In the shadow of North Korea’s third successful test of an ICBM on Nov. 29, Secretary of Defense Mattis described the North Korean missile threat as “a research and development effort on their part to continue building ballistic missiles that can threaten everywhere in the world basically.”
The Congressional EMP Commission warns North Korea may already pose a worldwide threat, not only by ICBM, but by satellites, two of which presently orbit over the United States and every country on Earth.
A single satellite, if nuclear-armed, detonated at high-altitude would generate an electromagnetic pulse (EMP) capable of blacking out power grids and life-sustaining critical infrastructure. It would pose an existential threat.
Yet, after massive intelligence failures grossly underestimating North Korea’s nuclear capabilities, their biggest threat to the U.S. and the world remains unacknowledged — nuclear EMP attack.
Dr. William Graham, Chairman of the EMP Commission, testified to Congress on Oct. 12, 2017:
While most analysts are fixated on when in the future North Korea will develop highly reliable intercontinental missiles, guidance systems, and reentry vehicles capable of striking a U.S. city, the threat here and now from EMP is largely ignored. EMP attack does not require an accurate guidance system because the area of effect, having a radius of hundreds or thousands of kilometers, is so large. No reentry vehicle is needed because the warhead is detonated at high-altitude, above the atmosphere. Missile reliability matters little because only one missile has to work to make an EMP attack against an entire nation.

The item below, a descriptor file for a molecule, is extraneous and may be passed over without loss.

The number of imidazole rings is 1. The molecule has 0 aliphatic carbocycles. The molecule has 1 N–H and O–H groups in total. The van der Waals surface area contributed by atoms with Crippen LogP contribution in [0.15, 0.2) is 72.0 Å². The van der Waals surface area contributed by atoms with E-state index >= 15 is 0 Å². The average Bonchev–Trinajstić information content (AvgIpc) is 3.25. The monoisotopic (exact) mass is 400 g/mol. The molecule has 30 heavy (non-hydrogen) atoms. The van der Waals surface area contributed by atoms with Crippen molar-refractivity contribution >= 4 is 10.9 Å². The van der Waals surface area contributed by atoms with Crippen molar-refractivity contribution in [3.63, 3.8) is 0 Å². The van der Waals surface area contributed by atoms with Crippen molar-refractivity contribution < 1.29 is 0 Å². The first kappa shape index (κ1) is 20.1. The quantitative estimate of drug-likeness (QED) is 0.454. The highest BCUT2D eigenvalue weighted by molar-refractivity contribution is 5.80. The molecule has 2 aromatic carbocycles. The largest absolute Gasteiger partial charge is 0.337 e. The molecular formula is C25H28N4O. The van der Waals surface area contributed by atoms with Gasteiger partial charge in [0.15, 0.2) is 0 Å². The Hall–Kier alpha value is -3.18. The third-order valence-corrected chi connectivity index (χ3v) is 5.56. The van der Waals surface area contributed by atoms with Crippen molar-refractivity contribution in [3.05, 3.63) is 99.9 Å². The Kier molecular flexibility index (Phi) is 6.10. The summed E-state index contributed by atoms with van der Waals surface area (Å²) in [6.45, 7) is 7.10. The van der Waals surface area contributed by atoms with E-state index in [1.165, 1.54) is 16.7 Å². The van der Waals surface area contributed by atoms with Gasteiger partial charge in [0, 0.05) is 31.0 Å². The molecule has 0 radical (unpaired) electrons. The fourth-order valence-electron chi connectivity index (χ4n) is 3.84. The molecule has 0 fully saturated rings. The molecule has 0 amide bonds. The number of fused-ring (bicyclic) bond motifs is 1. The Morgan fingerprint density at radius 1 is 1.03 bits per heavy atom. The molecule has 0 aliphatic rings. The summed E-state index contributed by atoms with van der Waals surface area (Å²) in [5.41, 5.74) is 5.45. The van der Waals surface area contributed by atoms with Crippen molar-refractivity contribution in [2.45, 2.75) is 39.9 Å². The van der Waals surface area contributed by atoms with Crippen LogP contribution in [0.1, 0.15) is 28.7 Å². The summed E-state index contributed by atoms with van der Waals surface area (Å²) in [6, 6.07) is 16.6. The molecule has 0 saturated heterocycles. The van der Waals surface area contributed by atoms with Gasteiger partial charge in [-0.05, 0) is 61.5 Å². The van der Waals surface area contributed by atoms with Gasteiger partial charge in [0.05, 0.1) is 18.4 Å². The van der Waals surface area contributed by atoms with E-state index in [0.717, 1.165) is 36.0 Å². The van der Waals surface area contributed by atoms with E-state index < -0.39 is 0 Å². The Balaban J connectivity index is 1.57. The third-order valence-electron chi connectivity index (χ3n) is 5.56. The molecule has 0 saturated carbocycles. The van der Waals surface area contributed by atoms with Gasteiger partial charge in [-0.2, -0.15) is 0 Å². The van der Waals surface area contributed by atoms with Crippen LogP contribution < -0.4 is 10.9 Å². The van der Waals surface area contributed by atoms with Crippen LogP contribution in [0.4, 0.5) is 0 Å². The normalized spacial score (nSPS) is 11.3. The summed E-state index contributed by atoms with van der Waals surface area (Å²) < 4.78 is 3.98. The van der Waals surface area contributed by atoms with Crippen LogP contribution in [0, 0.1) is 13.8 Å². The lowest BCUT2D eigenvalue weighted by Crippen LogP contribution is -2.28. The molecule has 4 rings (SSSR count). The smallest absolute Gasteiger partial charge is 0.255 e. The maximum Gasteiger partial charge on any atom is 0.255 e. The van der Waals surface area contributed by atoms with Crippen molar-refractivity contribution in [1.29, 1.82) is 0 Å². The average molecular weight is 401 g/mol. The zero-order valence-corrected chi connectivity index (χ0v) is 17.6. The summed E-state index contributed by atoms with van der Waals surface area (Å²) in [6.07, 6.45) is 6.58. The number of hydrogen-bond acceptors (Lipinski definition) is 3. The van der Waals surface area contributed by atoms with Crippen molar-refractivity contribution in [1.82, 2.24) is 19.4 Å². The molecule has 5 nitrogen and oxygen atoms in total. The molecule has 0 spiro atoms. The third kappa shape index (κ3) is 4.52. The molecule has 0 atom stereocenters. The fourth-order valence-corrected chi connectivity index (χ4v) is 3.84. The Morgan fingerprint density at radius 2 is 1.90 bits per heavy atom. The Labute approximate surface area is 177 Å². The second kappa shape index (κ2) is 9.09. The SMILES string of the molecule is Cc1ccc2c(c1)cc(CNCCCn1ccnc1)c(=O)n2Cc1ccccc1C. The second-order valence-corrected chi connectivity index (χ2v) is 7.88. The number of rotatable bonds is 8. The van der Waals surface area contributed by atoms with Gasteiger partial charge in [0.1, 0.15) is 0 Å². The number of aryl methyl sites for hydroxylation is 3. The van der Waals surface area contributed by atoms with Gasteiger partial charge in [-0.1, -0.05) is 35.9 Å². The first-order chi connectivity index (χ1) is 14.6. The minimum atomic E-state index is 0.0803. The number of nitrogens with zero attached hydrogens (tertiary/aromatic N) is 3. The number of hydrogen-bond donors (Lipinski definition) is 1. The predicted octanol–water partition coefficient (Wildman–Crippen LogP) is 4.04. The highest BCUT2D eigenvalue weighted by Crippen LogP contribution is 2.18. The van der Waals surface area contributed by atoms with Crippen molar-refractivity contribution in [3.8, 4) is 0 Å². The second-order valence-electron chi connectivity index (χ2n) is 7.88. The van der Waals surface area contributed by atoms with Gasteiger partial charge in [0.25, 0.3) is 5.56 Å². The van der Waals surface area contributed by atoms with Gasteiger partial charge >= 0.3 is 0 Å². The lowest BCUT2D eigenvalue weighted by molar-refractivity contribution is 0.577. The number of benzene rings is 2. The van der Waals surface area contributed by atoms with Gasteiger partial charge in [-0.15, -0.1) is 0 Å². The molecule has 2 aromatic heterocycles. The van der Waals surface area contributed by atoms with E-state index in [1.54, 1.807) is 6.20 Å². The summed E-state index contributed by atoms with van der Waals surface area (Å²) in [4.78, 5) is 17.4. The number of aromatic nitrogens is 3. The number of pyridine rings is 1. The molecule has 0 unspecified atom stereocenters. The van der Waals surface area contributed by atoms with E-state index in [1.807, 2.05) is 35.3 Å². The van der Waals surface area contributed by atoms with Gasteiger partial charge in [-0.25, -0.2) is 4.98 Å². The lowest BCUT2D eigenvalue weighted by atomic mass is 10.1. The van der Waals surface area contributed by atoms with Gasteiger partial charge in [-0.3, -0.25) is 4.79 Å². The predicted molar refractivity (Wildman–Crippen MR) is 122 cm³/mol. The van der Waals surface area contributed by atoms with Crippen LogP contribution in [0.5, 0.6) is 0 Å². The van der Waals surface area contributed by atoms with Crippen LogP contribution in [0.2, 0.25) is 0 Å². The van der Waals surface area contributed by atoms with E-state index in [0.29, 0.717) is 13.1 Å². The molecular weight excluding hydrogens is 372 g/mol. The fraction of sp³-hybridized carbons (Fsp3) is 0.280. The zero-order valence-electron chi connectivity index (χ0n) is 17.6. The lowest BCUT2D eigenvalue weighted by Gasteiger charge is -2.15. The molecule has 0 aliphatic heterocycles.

The EMP threat continues to be low-priority and largely ignored, even though on Sept. 2, North Korea confirmed the EMP Commission’s assessment by testing an H-Bomb that could make a devastating EMP attack, and in its official public statement. According to Pyongyang:
The H-Bomb, the explosive power of which is adjustable from tens of kilotons to hundreds of kilotons, is a multi-functional thermonuclear weapon with great destructive power which can be detonated even at high altitudes for super-powerful EMP attack according to strategic goals.
Two days after their H-Bomb test, on September 4, Pyongyang also released a technical report “The EMP Might of Nuclear Weapons” accurately describing a “super-EMP” weapon generating 100,000 volts/meter:
In general, the strong electromagnetic pulse generated from nuclear bomb explosions between 30 kilometers and 100 kilometers above the ground can severely impair electronic devices, electric machines, and electromagnetic grids or destroy electric cables and safety devices…This electromagnetic pulse forms a strong electric field of 100,000 volts per meter when it approaches the ground, and that is how it destroys communications facilities and electricity grids…the discovery of the electromagnetic pulse … in the high-altitude nuclear explosion test process has given it recognition as an important strike method.
North Korea’s development of a super-EMP weapon that generates 100,000 volts/meter is a technological watershed more threatening than development of an H-Bomb and ICBM — because even the U.S. nuclear deterrent, the best protected U.S. military forces, are EMP hardened to survive only 50,000 volts/meter.